The recent advancement in 3D rendering software and game engines has allowed for increasingly realistic portrayals, from the basic versions in games such as Tomb Raider 3 (1998). Such a range is represented in the many video games that form a part of the Museum of London’s collection, including Tomb Raider 3 and SimCity 3000 (UK Edition).

Tomb Raider 3 (1998) by Eidos Interactive is one of the many video games in the museum’s collection. (ID no.: 2015.51)

Tomb Raider 3 (1998)

Developed by Eidos Interactive, Tomb Raider 3 is one of the many video games in the museum’s collection. (ID no.: 2015.51)

From gaming portals to London ports

Interestingly, there are now some crossovers in 3D rendering technology that are impacting the real Port of London today! Similar tech to the ones being used to produce 3D environments for games is being used by the Port of London Authority (PLA) in their day-to-day management of the River Thames, and of London’s modern docks.

Interestingly, similar technology as the ones used in video games is being used by the PLA to manage the River Thames and modern docks. (Courtesy: PLA)

Interestingly, similar technology as the ones used in video games is being used by the PLA to manage the River Thames and modern docks. (Courtesy: PLA)

The PLA’s hydrographic team is doing incredible work blending technologies such as laser-scanning, drone-led geo-photomapping and multi-beam echo sounding to create virtual meshes. These are then used as part of assessments of the riverbed, structures and recovery/salvage operations. The teams using these models can fly around inside the 3D environments — just like players in video games — seeing intricate details of areas that would normally be very hard to reach.

In the future, we will likely see real-life scans act as base models for environments in games set in London, blending with sculpted artwork produced by 3D artists.

A different city experience

Video games are about fun, play and escapism. In addition, when games depict aspects of reality so vividly, they also allow players to live out a fantasy in a deeply engaging way. In Watch Dogs: Legion (2020), you can find yourself interacting with London in ways you never could in real life — from climbing to the roof of a skyscraper to joyriding a drone along the course of the river (unless you were a secret Avenger!).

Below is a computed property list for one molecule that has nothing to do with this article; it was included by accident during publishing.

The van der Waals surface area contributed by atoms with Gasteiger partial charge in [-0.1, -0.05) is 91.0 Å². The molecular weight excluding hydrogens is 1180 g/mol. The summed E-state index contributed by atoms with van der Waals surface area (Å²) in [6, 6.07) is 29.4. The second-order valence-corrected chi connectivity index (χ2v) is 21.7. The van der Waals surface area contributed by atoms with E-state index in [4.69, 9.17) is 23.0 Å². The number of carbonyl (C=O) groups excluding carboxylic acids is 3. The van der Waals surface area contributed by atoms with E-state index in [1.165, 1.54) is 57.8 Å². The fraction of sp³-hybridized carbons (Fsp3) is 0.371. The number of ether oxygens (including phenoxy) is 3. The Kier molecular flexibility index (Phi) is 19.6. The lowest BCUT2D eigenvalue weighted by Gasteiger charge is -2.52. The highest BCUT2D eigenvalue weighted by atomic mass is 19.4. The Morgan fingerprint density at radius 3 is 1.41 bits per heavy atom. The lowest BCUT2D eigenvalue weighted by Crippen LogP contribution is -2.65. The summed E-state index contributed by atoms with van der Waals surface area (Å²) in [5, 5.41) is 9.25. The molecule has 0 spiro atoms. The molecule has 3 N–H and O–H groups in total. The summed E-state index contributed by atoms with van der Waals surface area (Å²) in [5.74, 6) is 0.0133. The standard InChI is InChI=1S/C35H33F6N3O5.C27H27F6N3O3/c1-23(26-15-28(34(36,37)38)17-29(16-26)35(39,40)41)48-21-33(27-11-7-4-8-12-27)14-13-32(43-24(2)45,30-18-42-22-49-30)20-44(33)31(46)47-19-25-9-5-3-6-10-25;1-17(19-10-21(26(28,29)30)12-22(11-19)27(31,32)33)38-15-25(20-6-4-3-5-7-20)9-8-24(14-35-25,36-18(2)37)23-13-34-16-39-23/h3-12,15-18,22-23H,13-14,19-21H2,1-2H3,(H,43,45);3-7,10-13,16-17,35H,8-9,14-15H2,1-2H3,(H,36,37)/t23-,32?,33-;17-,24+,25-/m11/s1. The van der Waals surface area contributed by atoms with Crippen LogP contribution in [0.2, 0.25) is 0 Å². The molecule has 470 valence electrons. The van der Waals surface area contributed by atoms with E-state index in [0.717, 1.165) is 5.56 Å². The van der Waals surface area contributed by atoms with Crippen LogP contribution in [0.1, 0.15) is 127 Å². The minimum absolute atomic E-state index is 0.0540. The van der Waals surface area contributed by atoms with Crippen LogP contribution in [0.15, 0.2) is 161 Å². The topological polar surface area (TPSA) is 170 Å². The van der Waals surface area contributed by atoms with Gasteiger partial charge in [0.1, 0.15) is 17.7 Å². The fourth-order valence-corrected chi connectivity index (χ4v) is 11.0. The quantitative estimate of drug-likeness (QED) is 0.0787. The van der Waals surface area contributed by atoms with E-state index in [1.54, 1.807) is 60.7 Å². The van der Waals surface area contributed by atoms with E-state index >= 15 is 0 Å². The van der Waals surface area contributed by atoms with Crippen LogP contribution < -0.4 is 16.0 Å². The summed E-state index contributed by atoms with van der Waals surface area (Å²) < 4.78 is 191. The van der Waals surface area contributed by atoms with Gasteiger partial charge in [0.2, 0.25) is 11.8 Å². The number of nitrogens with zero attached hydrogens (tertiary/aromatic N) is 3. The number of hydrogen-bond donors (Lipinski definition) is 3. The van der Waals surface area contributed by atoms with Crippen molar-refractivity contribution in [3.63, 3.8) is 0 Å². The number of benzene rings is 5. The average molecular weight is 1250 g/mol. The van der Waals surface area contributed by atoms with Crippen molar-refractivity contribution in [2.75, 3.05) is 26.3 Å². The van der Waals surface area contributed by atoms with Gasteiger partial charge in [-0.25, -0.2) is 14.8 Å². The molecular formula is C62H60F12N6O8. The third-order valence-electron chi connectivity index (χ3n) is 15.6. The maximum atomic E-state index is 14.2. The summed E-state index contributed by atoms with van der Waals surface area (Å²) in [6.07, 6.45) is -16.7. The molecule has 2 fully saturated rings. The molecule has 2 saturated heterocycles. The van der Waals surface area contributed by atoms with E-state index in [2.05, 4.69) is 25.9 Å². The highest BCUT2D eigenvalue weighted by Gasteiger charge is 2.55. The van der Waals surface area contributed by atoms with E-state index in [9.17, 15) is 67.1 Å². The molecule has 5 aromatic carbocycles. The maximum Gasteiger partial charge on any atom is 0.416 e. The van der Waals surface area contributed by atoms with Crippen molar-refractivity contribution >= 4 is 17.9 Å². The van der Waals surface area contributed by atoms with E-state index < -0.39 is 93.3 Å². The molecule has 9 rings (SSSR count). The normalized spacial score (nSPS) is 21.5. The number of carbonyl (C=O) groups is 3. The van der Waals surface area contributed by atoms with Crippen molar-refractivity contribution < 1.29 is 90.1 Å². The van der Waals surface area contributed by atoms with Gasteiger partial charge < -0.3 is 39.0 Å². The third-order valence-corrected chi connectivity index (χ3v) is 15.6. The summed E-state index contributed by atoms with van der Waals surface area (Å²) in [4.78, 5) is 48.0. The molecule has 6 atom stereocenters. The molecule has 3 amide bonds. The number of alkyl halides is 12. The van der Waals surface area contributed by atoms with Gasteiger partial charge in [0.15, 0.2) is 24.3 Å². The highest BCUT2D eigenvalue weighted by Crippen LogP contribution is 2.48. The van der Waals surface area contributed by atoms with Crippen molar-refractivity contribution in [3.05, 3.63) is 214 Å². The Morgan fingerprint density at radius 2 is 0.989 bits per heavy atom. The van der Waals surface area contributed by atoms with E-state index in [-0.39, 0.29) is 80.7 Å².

Watch Dogs: Legion (2020)
Fly over your favourite areas in London’s docks sitting on a drone! (©Ubisoft)

Watch Dogs: Legion (2020)

Fly over your favourite areas in London’s docks sitting on a drone! (©Ubisoft)

Set in an alternative future, you can wander around (or hover above) the streets of London, looking for familiar sites and interacting with various characters as you complete your quests. Central to the game is the Thames and its embankments, lined with beaches, warehouses and filled with vessels. It is a ‘physical’, yet interactive, barrier that players must navigate to reach their objectives — akin to commuters and tourists who regularly cross this vast river and London’s original port — to reach their destination.

Today, the Port of London is something that may seem ‘distant’ for many modern-day Londoners. The container ports are, for the most part, outside of Greater London, far way east towards the Thames Estuary. In the past, cargo was handled right in central London, where people lived and worked! It wasn’t just ‘visible’, it was integral to the landscape of the City. The port today is somewhat of a mysterious place of warehouses, containers, ships and cranes, and is both a crucial link to the city’s past and central to its future prosperity. Likewise, the docklands area — both old and new — is reprised across time on TV, film, art and literature.

In video games, though, the person/character walking through the familiar London docks is not a passive viewer but an active player in fantastical narratives involving jumping onto boats and dangerously navigating the Thames like a hero or pirate, finding mystery crates in the vault-like warehouses and catching smugglers. And much like visiting Baker Street hunting for Sherlock Holmes, or searching for the right King’s Cross column that would teleport you to Platform 9 ¾, a walk across the docklands brings to ‘life’ a reality that players live in an alternative fantasy universe — which is more real than ever.

And these are just some of the many reasons why video gamers love London’s docklands!

Find out about the ongoing impact of the Port of London on our capital city, its people, design, culture and international reputation in our major new exhibition London: Port City. Peppered with personal stories, incidents, major operations, absorbing characters and pivotal moments, this exhibition brings the modern port and its history to life, with a special section on video games. Pre-book your tickets here.

Header image: A screenshot from Assassin’s Creed Syndicate (©Ubisoft Quebec)